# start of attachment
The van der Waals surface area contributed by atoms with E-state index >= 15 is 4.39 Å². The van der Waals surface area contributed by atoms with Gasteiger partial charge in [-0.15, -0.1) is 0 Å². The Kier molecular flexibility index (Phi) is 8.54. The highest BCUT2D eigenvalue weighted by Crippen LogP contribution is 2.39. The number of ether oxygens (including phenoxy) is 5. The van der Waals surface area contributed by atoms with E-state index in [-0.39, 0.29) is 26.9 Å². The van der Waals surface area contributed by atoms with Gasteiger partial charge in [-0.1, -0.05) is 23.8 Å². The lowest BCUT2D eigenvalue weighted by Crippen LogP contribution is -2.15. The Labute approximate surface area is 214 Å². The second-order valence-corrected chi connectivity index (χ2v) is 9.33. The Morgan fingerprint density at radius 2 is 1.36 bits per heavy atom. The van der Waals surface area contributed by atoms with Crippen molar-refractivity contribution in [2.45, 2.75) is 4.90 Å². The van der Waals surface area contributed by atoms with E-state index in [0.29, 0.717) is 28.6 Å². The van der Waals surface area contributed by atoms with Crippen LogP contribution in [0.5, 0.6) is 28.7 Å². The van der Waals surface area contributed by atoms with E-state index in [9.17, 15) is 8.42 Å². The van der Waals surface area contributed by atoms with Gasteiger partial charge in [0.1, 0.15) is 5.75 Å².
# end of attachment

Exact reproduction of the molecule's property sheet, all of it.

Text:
The van der Waals surface area contributed by atoms with E-state index >= 15 is 4.39 Å². The van der Waals surface area contributed by atoms with Gasteiger partial charge in [-0.15, -0.1) is 0 Å². The Kier molecular flexibility index (Phi) is 8.54. The highest BCUT2D eigenvalue weighted by Crippen LogP contribution is 2.39. The number of ether oxygens (including phenoxy) is 5. The van der Waals surface area contributed by atoms with E-state index in [-0.39, 0.29) is 26.9 Å². The van der Waals surface area contributed by atoms with Gasteiger partial charge in [-0.1, -0.05) is 23.8 Å². The lowest BCUT2D eigenvalue weighted by Crippen LogP contribution is -2.15. The Labute approximate surface area is 214 Å². The second-order valence-corrected chi connectivity index (χ2v) is 9.33. The Morgan fingerprint density at radius 2 is 1.36 bits per heavy atom. The van der Waals surface area contributed by atoms with Crippen molar-refractivity contribution in [2.45, 2.75) is 4.90 Å². The van der Waals surface area contributed by atoms with E-state index in [0.29, 0.717) is 28.6 Å². The van der Waals surface area contributed by atoms with Crippen LogP contribution in [0.5, 0.6) is 28.7 Å². The van der Waals surface area contributed by atoms with E-state index in [9.17, 15) is 8.42 Å². The van der Waals surface area contributed by atoms with Gasteiger partial charge in [0.1, 0.15) is 5.75 Å².